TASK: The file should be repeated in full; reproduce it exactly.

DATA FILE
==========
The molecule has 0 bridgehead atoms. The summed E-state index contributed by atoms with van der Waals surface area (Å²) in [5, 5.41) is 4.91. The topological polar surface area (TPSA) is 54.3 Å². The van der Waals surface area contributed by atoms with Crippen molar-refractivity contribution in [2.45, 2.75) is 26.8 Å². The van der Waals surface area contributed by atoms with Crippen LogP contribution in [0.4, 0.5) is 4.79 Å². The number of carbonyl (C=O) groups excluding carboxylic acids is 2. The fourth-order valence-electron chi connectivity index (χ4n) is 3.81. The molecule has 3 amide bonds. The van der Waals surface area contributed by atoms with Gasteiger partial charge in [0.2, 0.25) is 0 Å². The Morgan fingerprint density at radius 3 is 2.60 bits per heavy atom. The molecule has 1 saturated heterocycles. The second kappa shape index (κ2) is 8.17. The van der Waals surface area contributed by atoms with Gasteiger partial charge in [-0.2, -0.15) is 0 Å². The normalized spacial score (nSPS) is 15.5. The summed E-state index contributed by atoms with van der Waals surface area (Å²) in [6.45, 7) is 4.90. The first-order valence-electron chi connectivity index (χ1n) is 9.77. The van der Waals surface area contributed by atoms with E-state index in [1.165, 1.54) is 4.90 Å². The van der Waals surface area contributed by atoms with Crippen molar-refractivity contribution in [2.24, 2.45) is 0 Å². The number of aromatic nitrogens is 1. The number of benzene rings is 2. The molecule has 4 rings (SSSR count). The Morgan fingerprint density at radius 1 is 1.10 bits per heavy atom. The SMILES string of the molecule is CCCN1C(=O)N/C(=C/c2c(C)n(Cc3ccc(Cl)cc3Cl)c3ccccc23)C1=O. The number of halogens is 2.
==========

The molecule has 0 bridgehead atoms. The summed E-state index contributed by atoms with van der Waals surface area (Å²) in [5, 5.41) is 4.91. The topological polar surface area (TPSA) is 54.3 Å². The van der Waals surface area contributed by atoms with Crippen molar-refractivity contribution in [2.45, 2.75) is 26.8 Å². The van der Waals surface area contributed by atoms with Crippen LogP contribution in [0.4, 0.5) is 4.79 Å². The number of carbonyl (C=O) groups excluding carboxylic acids is 2. The fourth-order valence-electron chi connectivity index (χ4n) is 3.81. The molecule has 3 amide bonds. The van der Waals surface area contributed by atoms with Gasteiger partial charge in [0.2, 0.25) is 0 Å². The Morgan fingerprint density at radius 3 is 2.60 bits per heavy atom. The molecule has 1 saturated heterocycles. The second kappa shape index (κ2) is 8.17. The van der Waals surface area contributed by atoms with Gasteiger partial charge in [-0.2, -0.15) is 0 Å². The normalized spacial score (nSPS) is 15.5. The summed E-state index contributed by atoms with van der Waals surface area (Å²) in [6.45, 7) is 4.90. The first-order valence-electron chi connectivity index (χ1n) is 9.77. The van der Waals surface area contributed by atoms with E-state index in [1.165, 1.54) is 4.90 Å². The van der Waals surface area contributed by atoms with Crippen molar-refractivity contribution in [2.24, 2.45) is 0 Å². The number of aromatic nitrogens is 1. The number of benzene rings is 2. The molecule has 4 rings (SSSR count). The Morgan fingerprint density at radius 1 is 1.10 bits per heavy atom. The SMILES string of the molecule is CCCN1C(=O)N/C(=C/c2c(C)n(Cc3ccc(Cl)cc3Cl)c3ccccc23)C1=O. The number of halogens is 2.